British foreign secretary regrets the furore over the author’s knighthood.
Residents in several cities have protested against the award, burning effigies of the writer and of Britain’s Queen Elizabeth.
Kamal Hyder, Al Jazeera’s correspondent in Islamabad, said: “Pakistan is a deeply religious country … the knighthood of Rushdie has prompted a strong reaction from the ruling government party and the religious right.”
Muslims say Rushdie’s novel, published in 1998, blasphemed Prophet Muhammad and ridiculed the Quran.
Khwaja Saad Rafiq, opposition politician
Punjab province, Pakistan’s most populous region, lifted a ban on protests imposed amid a political crisis facing Pervez Musharraf, the president, to allow a rally to go ahead.
Other small protests were held in Karachi, Multan and Quetta.
A politician from the party of Nawaz Sharif, the exiled former prime minister, has called for Rushdie to be murdered.
“Whosoever kills him will be the hero of Muslims,” Khwaja Saad Rafiq told Pakistan national assembly.
A group of traders has offered a reward of 10 million rupees ($165,000) for anyone who beheads Rushdie, while a group calling itself the Pakistan Ulema Council has awarded Osama bin Laden its highest honour in response to the British award.
Meanwhile, a provincial chief minister handed back the medals given to his grandfather by the former British colonial rulers.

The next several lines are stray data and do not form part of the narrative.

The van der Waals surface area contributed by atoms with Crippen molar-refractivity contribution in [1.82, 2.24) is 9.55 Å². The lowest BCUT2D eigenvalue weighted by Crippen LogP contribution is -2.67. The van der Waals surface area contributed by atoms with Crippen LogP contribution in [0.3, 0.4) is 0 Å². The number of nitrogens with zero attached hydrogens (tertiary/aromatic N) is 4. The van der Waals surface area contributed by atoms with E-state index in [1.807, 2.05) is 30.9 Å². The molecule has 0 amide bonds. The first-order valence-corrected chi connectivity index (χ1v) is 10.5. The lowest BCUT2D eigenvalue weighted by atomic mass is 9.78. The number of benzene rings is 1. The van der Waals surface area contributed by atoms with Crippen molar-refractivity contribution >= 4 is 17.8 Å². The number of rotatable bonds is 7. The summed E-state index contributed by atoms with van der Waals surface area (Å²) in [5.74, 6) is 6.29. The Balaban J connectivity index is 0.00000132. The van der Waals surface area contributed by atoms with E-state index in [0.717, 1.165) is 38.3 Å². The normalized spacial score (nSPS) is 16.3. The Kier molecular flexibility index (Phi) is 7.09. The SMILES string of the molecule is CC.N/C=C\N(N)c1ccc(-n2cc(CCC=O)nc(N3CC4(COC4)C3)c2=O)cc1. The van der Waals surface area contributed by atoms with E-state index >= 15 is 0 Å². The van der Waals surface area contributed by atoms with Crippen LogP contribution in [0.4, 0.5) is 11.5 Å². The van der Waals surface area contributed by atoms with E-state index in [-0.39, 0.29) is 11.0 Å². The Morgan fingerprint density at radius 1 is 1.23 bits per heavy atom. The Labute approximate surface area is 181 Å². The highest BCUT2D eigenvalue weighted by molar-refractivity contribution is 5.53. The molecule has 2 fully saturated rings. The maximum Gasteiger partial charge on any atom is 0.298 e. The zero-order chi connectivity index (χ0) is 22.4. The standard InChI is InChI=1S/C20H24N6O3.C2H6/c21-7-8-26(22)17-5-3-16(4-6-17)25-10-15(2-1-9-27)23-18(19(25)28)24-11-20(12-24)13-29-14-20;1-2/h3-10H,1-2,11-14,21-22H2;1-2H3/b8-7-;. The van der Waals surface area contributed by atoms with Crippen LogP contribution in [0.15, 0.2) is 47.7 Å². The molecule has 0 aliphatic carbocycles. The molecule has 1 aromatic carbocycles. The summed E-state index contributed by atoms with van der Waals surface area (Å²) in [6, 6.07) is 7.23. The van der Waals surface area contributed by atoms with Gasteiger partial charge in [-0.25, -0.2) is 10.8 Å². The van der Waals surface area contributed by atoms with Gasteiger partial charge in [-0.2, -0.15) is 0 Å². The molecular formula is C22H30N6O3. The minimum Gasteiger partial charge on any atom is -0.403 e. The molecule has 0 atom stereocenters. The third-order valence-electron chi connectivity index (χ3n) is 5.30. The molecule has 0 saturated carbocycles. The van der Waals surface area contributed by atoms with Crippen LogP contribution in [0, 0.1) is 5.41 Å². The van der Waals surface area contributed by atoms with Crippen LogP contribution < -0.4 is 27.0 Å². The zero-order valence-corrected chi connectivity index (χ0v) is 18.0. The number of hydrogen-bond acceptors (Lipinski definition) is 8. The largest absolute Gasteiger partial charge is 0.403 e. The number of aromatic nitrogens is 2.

rezasantorini, Chicago, US
Arbab Ghulam Rahim, chief minister of Sindh province, said he was returning a medal given to his grandfather by Britain’s King George VI in 1937 and a title awarded to his uncle by the British in 1945.
“I will now return these as no Muslim can accept any title from the Queen after she honoured Salman Rushdie,” he said.
In Iran, a prominent cleric said that the fatwa issued by the late Iranian Ayatollah Ruholla Khomeini in 1989 calling for Rushdie’s death was “still alive”.
“In the Islamic Iran that revolutionary fatwa of Imam [Khomeini] is still alive and cannot be changed,” Ahmad Khatami said in comments during Friday prayers that were broadcast on state radio.
Britain has defended the knighthood, stressing the importance of free speech and saying it was part of a trend of honouring Muslims in the British community.